[Reader-list] When he was called Pandit Jinnah

Harshvardhan Tripathi harshvardhan.tripathi at tv18online.com
Wed Jun 8 10:58:15 IST 2005


-----Original Message-----
From: mihir25 [mailto:mihir25 at indiatimes.com]
Sent: Tuesday, June 07, 2005 1:59 PM
To: reader-list at sarai.net
Subject: [Reader-list] When he was called Pandit Jinnah

When he was called Pandit Jinnah RAJNISH Sharma Hindustan Times Lucknow,
June 5 http://www.hindustantimes.com/news/5922_1389389,0015002500000000.htm
When the former Deputy PM L K Advani described Muhammad Ali Jinnah as a
secular man during his early days, he wasn't quite off the mark as it is now
a part of recorded history. Though his comments have raised a furore back
home, few would know that this man was even referred to as Pandit Jinnah
once. And if indifference to religion is any indicator of secularism, the
Qaid-e-Azam was probably the biggest of all secular fundamentalists. There
are two incidents hitherto not found in any history book which highlight
this aspect of his character in a rather comical way which were narrated by
none other than the eminent jurist and statesman, Sir Tej Bahadur Sapru. It
was told by Sir Tej to his granddaughter's husband Dr IM Chak, Retired Dy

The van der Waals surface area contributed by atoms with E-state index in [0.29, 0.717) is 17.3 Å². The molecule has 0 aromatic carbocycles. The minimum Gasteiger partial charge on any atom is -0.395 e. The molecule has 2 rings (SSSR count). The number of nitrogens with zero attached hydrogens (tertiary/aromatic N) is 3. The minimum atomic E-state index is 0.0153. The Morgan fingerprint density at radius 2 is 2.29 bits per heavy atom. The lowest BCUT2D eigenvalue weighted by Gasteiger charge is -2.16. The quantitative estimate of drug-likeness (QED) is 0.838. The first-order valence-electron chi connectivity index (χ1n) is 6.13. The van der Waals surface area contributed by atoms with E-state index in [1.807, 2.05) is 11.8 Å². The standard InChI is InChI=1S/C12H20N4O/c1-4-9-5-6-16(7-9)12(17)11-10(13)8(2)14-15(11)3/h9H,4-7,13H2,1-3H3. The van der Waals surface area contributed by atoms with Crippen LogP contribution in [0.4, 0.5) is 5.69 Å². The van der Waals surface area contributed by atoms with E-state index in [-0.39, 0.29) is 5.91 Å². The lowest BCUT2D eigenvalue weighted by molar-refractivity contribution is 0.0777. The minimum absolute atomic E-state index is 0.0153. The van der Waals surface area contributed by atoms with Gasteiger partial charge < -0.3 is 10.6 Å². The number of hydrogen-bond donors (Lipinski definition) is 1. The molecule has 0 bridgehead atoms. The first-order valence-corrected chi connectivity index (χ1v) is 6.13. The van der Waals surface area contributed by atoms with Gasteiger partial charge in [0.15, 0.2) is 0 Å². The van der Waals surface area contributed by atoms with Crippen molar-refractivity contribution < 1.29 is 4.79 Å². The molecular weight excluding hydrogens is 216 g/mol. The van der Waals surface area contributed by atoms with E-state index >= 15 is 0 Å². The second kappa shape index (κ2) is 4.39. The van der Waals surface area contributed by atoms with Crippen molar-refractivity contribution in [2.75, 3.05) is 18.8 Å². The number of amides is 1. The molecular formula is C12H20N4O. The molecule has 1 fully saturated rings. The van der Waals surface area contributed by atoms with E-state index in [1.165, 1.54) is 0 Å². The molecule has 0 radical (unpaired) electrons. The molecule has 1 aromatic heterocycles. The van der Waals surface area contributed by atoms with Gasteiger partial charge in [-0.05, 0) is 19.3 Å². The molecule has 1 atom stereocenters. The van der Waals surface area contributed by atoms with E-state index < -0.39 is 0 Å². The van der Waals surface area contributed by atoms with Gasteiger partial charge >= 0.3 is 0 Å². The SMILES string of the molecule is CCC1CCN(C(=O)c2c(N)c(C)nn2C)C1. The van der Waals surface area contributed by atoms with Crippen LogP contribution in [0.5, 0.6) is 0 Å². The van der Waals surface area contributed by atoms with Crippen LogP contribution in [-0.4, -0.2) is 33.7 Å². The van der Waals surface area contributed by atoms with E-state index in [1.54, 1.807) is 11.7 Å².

Director of CDRI during a meeting with his grandfather Pt. Prithvi Nath
Chak, another legal giant of that time under whom Motilal Nehru learnt to
practise law. A contemporary of Sir Sapru, Jinnah along with him once
visited Egypt during the month of Ramzaan. The Muslim porters there refused
to carry their luggage saying they would only carry the luggage of a fellow
Muslim. When Jinnah told them to go ahead, the porters decided to test them.
They were asked to recite the kalma. While Sir Tej happily recited it with
élan, he had Jinnah looking sheepishly at him for the wine loving brown
sahib didn't know a word of it! Sir Tej had a hard time convincing the
porters that Jinnah, who was to later create a separate Islamic State, was
indeed a Muslim! The other incident saw these two friends sparring in the
court of law in a case that involved elements of religion. The case saw Sir
Tej quoting innumerable ayats from Quran in support of his arguments.
Jinnah, though a formidable lawyer himself, drew a blank once again on this
account. The next day local newspaper headlines screamed Pandit Jinnah vs
Maulana Sapru! 

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